Matthew Aid, an intelligence historian, said the Chinese have operated over the past decade "as if they don't care who knows what they are doing," which he says probably represents the mindset of the generals who run the cyber espionage programs.
"This may, in part, be a reflection of the enormous pressure the Chinese intelligence 'mandarins' have been under from their political masters in Beijing to produce all of the commercial data needed to push forward the Chinese economy and spot opportunities for growth outside of China," he said. "The Chinese perhaps calculated that the U.S. and other western nations would not do anything about their spying activities because of China's enormous new economic power on the world stage and Washington's need for Chinese cooperation on global issues like North Korea and Iran."
Because Chinese cyber espionage can be noisy and easily discovered, experts say at least some of China's activities in cyberspace are easy to understand because they're familiar and persistent.
"I think in terms of sheer volume [China's threat] is not an exaggeration, but it's too simplistic," said Aid. "It's easy to make the Chinese the bogeyman. We know a great deal more about them, but we know so much less about Russia, Israel, France and Iran."
It's possible, Aid added, that Russia in particular may be even more successful than the Chinese because "they've been able to remain secret and covert."
And while China is certainly on everyone's mind now, Burgess said governments and corporations need to realize that a cyber threat can come from anywhere.
"The prudent strategy is prepare for all who may attack your infrastructure and be pleasantly surprised when they don't, and prepared if they do," he said.
He also added that China's noise is likely masking more sophisticated, quiet efforts.
Badge of Honor
It used to be a stigma for a U.S. company to be hacked by China, but as China's stature has risen, more and more companies are coming forward claiming they've been hacked by the Chinese as some kind of badge of honor.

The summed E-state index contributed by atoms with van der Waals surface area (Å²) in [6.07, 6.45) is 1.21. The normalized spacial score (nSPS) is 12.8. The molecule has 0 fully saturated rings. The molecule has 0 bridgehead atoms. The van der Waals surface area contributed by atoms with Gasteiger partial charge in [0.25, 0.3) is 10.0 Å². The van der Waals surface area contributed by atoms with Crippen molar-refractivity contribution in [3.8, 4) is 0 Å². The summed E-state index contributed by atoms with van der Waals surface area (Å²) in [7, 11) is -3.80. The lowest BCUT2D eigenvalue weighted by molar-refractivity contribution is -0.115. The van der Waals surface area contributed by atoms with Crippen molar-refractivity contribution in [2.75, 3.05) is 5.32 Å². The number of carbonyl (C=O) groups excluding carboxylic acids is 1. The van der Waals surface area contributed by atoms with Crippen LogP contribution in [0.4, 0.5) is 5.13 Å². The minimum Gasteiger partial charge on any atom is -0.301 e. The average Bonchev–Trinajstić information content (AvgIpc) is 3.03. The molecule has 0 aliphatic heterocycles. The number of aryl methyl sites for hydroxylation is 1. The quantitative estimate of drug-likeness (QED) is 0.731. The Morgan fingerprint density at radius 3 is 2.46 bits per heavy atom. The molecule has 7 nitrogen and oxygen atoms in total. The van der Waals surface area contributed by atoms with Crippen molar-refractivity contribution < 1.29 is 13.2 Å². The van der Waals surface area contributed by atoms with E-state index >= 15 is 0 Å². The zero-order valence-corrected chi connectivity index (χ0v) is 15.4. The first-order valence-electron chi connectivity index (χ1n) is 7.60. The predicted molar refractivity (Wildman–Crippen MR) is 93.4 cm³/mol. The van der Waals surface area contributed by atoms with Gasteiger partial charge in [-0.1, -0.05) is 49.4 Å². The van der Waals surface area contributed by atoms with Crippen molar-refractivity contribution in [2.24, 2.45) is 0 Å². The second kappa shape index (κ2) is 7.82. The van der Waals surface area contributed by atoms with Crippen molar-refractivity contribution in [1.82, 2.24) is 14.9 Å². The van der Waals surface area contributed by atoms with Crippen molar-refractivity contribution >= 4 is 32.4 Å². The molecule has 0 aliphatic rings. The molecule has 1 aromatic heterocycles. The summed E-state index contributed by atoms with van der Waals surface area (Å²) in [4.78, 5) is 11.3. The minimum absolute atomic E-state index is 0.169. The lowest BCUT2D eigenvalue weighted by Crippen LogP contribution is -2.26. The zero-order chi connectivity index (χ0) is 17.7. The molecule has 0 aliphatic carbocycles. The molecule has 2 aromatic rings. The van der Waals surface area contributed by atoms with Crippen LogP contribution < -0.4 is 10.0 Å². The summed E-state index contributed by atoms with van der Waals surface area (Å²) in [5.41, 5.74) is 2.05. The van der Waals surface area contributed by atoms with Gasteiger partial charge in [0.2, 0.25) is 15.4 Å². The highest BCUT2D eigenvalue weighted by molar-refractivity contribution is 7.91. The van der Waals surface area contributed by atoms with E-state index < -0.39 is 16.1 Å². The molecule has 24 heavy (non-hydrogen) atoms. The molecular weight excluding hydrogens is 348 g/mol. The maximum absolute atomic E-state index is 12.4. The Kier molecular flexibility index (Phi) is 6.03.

Recently, many U.S. media outlets, including the New York Times, Wall Street Journal, Bloomberg and the Washington Post, have all claimed to have been hacked by the Chinese.
Carr relates the story of a client whose company was hacked by the Chinese.
The company computers were infiltrated, he said, after an executive visited China and returned to the U.S. The hack was cleaned up, but the executive went back to China, this time with a clean laptop.
"That was breached when he was asleep in his hotel room," Carr said. "One of the executives for the company later said 'our work has never been in the limelight. We've gotten some kind of status. All of a sudden, we matter.'"
Carr said that kind of thinking struck him as "weird."
"If you had your choice of being hacked by Slovakia or China, the latter is much more interesting," he said.
China's aims are nothing new, says Burgess, citing the 863 Program, created by China in March of 1986 with the goal of identifying needed technologies -- and either developing them domestically or, as a 2011 report by the National Counterintelligence Executive said, "to clandestinely acquire U.S. technology and sensitive economic information."